When Culture Shock Feels Like Drowning

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Last Christmas, Andrew and I spent a week at the beach in Krabi, Thailand - part "baby-moon", part Christmas holiday trip. And midway through the week, we took an all-day snorkeling trip - which was fun and felt a bit scandalous, since I was 30 weeks pregnant.

We spent a few hours in each spot, floating on the surface of the clearest ocean water I've ever seen, following schools of fish, light flecking off their scales like shards of silver, diving down to examine bits of coral and waving anemone.

When I first went in the water, the cold shocked me - but after a few minutes, my skin adjusted to the temperature. I also had to adjust to the rolling waves that I couldn't see when I was underwater, but would push me in all directions if I wasn't careful to keep kicking and my eyes anchored on a point in front of me.

After a while, I hardly noticed the challenges of kicking against the current or remembering to blow my snorkel clear of water - I was too absorbed in how fascinating and strange everything was. But then at one point, I realized how exhausted I was, that my arms were numb from December water, and I was famished for a drink of water.

Breaking the surface of the water brought me back into hard sunlight, blue skies, and the realization that the current that felt so gentle underneath was actually strong enough to crash me into the side of the boat as I clambered up the ladder. Sitting on the bench, drying my hair, the boat rocked side to side enough to make me nauseous, realizing I was now more comfortable back in the water.

Last week, Andrew and I were talking about culture shock and adjustment and exhaustion. He pointed out that living in a different culture feels just like being underwater - and sometimes, almost like drowning.

Moving to Cambodia is like throwing yourself into an ocean of unfamiliar creatures and customs - the initial shock of how very different everything is, then the fascination with all things new and strange.

You go through a season of adjustment and eventually settle into a routine. On a subconscious level, you know you're kicking against a current of customs and attitudes that are foreign to you.

But you adjust, you change your way of speaking and dealing with conflict and telling others what you think. You realize your American habits don't really fit here, so you change them, too. Doing this allows you to get close and build relationships with people who, through their friendship, show you the beautiful array of diversity and movement that exists within their culture.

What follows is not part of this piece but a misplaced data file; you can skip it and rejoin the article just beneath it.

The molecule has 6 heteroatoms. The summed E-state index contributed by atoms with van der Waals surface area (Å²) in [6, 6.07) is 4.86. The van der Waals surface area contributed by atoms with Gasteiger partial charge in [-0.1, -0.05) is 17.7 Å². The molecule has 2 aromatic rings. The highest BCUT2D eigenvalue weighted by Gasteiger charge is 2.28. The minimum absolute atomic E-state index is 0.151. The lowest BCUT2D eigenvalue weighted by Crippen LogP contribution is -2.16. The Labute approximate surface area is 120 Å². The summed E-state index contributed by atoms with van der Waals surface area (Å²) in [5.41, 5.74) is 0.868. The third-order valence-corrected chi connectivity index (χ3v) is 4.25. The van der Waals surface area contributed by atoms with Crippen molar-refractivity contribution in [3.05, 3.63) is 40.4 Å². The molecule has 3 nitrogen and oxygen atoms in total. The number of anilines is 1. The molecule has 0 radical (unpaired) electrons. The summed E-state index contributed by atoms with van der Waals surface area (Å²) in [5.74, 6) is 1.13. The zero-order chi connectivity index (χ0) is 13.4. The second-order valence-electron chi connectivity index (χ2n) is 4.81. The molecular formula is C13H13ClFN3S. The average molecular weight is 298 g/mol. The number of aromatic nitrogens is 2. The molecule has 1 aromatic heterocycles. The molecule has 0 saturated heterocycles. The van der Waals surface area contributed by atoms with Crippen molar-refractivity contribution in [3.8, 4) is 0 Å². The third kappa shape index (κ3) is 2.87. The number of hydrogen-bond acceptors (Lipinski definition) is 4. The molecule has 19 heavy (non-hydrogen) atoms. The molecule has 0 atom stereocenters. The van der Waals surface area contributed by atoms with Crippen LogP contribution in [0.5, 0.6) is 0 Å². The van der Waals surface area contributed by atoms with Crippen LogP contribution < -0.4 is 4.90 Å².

But eventually, you realize you've been kicking and working hard and striving the entire time against currents that are not natural to you. And you're exhausted. You need a break. And if you don't get it, you are in danger of burning out, of choking, of allowing your light and strength to be extinguished by the waves around you.

Sometimes that relief comes from allowing yourself to rest on the waters - to stop fighting the cultural differences that bother you, to accept a new way of thinking and doing, to immerse yourself totally in the lives of those around you.

Sometimes relief comes when you climb out of the water and sit in the boat for a while - by taking a weekend or a month or a year off to rest in your home culture, regaining strength so you can jump in again.

The thing is, once you've explored a world so different than your own, it's almost impossible to be satisfied with watching it from the shore. You realize that seeing the crests of the waves and the occasional fish jumping out of the water, the storms darkening on the horizon, is only a small snippet of the world that lies beneath. Reading news stories, seeing photos, and meeting people from other countries gives the briefest glimpse of what life is really like in Cambodia or Uganda or Brazil. The only way to truly understand is to jump in.

And this ability to understand other cultures doesn't just apply to foreign lands. America itself has a dizzying diversity of cultures, brought from other countries and mixed with American values. Even the current riots and protests in Ferguson are impossible to understand fully if you don't understand the culture of that city and those people. We're only seeing the waves on the surface resulting from years of unrest and injustice.

Andrew and I are at the point where we are ready to climb into the boat for a while. Our lives have been enriched by our experience in Cambodia, and we love how the culture here values family, harmony, and friendship. But we don't want to keep swimming if it means endangering a longer future working overseas. So we look forward to an extended time of rest, reflection, and lingering in oceans and communities that are natural to us.

And hopefully, after a time, we'll be ready to dive back into the life overseas God has called us to.

Have you ever lived in a different culture, whether abroad or in your home country? Have you ever felt like you were drowning or fighting hard to stay afloat? What gave you the rest you needed to persevere?

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